International Man of Mystery...

My photo
I grew up in the Boston area and lived there until my junior year in high school when I attended the Mountain School, a semester program run by Milton Academy in Vershire, VT. I then attended Colby College in Waterville, ME. During my time at Colby I studied anthropology, spent a semester in Northeast India, and became fluent in Nepali. Before I became a guide I earned my black belt in kenpo karate and taught karate for 6 years. I began guiding in college on the rocky coast of ME with Acadia Mountain Guides and on ice at the International Mountain Climbing School in NH. After graduating I took to the highway and drove from ME to WA for the big mountains and glaciers. I spend my winters in lovely Ouray, CO guiding in the famous ice park. I am currently working towards becoming a certified guide through the American Mountain Guides Association. I live, work and play in the hills and on the rocks. On the rocks both literally and, well, with ice.

Saturday, January 14, 2012

Bird Brain Boulevard

Low on the route
 I heard it was terrifyingly run out. I heard the rock was loose and rotten. I heard I would grovel up the chimneys. I also heard it was a classic San Juan mixed climb. It didn't really make sense so I figured I should try and climb Bird Brain Boulevard. It was everything I had heard, especially the classic part.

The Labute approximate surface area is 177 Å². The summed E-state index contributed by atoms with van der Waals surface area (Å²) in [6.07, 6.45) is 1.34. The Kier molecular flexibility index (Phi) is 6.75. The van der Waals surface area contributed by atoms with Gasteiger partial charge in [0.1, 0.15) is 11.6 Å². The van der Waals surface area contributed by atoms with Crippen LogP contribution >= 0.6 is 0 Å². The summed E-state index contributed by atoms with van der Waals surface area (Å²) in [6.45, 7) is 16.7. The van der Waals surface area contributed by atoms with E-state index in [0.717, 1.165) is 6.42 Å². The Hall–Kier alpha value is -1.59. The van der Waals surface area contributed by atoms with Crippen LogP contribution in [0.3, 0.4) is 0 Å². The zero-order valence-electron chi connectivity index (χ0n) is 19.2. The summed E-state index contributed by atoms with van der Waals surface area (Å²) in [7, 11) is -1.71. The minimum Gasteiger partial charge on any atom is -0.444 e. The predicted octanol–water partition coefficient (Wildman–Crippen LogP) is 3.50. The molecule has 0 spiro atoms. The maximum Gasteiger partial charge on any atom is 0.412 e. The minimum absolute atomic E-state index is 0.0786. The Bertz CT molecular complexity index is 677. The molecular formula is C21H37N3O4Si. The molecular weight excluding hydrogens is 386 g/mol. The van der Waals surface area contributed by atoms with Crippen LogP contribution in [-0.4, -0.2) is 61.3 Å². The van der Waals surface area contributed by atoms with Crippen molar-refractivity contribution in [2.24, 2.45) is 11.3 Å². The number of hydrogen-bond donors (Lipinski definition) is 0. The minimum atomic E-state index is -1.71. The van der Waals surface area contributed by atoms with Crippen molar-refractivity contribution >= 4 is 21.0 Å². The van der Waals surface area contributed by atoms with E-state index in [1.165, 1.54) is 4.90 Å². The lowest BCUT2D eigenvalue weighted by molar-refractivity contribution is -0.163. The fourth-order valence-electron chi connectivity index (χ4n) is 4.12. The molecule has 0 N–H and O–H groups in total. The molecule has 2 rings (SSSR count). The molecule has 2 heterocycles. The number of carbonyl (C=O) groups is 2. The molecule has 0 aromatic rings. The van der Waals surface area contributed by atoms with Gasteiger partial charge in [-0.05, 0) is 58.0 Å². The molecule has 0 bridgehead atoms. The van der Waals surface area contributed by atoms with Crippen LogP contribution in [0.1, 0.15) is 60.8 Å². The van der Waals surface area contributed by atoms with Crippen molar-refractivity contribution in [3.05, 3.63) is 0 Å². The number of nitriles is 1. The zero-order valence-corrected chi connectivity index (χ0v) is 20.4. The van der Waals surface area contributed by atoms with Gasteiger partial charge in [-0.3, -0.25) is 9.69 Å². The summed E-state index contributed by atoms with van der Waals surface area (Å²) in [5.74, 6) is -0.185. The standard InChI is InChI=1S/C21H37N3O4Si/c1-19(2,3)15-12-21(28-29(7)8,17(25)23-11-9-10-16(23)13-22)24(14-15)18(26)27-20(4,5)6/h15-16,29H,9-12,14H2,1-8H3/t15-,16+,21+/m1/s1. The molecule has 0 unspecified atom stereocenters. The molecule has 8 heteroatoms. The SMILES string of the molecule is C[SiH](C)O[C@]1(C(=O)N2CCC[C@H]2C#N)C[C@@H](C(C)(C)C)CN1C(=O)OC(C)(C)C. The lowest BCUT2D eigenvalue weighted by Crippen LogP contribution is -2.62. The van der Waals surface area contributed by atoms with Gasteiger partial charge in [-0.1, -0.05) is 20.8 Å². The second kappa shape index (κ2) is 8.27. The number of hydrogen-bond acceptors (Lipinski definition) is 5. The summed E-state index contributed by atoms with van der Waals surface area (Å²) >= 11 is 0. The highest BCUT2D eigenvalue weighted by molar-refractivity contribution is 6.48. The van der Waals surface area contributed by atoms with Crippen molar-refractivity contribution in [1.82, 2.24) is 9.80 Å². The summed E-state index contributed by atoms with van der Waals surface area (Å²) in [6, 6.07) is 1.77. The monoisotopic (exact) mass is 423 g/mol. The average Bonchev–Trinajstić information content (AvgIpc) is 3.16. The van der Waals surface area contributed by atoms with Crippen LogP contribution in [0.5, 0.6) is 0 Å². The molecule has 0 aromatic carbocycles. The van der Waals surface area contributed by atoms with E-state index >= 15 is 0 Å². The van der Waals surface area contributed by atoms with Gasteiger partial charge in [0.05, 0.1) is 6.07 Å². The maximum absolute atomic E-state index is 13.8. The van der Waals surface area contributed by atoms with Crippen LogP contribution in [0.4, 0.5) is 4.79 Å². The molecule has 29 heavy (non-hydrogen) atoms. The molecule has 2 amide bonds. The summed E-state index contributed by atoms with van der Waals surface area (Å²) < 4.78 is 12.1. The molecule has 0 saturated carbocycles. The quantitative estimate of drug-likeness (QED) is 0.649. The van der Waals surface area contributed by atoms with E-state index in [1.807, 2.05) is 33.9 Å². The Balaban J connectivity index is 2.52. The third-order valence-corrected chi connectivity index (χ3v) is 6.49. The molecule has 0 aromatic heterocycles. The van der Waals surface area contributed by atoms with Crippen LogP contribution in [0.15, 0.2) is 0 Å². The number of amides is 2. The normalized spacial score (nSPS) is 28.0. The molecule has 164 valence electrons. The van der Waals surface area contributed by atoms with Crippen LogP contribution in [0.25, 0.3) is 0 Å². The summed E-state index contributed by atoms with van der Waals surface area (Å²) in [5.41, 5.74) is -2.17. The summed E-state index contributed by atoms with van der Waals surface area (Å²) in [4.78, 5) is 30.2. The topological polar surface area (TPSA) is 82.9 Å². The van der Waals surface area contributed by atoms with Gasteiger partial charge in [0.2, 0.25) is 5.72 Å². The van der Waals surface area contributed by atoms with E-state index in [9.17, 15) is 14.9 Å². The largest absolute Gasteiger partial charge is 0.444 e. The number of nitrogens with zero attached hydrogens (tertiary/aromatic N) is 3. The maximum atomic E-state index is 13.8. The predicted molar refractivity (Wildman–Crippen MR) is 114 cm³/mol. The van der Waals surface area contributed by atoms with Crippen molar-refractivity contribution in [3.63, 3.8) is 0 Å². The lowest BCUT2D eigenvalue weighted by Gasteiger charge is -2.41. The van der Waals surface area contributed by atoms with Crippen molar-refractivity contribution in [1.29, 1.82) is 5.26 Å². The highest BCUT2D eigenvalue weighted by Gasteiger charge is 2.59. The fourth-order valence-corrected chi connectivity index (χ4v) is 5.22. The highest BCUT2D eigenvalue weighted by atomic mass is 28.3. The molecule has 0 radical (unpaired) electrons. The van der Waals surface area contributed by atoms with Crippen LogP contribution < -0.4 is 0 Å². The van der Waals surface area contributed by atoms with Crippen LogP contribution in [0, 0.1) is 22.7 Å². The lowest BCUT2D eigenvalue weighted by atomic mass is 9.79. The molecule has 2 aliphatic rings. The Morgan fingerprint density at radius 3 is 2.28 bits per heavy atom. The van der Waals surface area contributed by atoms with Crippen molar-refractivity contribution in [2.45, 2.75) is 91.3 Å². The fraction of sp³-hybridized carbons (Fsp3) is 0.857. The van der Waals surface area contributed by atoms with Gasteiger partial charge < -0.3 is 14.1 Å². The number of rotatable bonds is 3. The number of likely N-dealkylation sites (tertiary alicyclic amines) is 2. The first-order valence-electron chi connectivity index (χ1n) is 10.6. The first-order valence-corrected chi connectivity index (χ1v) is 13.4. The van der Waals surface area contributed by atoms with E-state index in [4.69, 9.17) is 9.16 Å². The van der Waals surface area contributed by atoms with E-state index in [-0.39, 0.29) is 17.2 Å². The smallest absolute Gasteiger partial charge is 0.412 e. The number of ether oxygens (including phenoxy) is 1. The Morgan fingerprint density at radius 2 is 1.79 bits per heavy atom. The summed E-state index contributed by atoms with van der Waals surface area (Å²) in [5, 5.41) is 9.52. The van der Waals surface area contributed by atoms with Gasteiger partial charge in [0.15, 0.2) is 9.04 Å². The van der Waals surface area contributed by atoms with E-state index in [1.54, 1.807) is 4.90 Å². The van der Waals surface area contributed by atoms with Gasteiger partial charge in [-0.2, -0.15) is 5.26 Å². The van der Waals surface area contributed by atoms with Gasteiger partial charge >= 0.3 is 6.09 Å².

Bird Brain is among the top few routes in the San Juans. It is right up there with the Ames Ice Hose and Bridal Veil Falls. Bird Brain is a serious route with big run outs, loose rock, and crux moves well above your gear which perhaps explains why it gets a bit less attention than other hard routes in the area. The route is, however an awesome adventure.

May this be my worst climbing injury...
The eight pitches take you high above the Camp Bird climbing area, up a frozen water course through volcanic San Juan rock. It is a bit like vertical canyoneering as you negotiate interesting ice and mixed climbing cruxes. Chimneys, turf climbing, and ice pillars lead to a top out high above the valley over looking Ouray. The descent down to the Ribbon and rappelling that route made for a convenient exit. The route is committing and requires a cool head, which only enhances the experience.
About halfway

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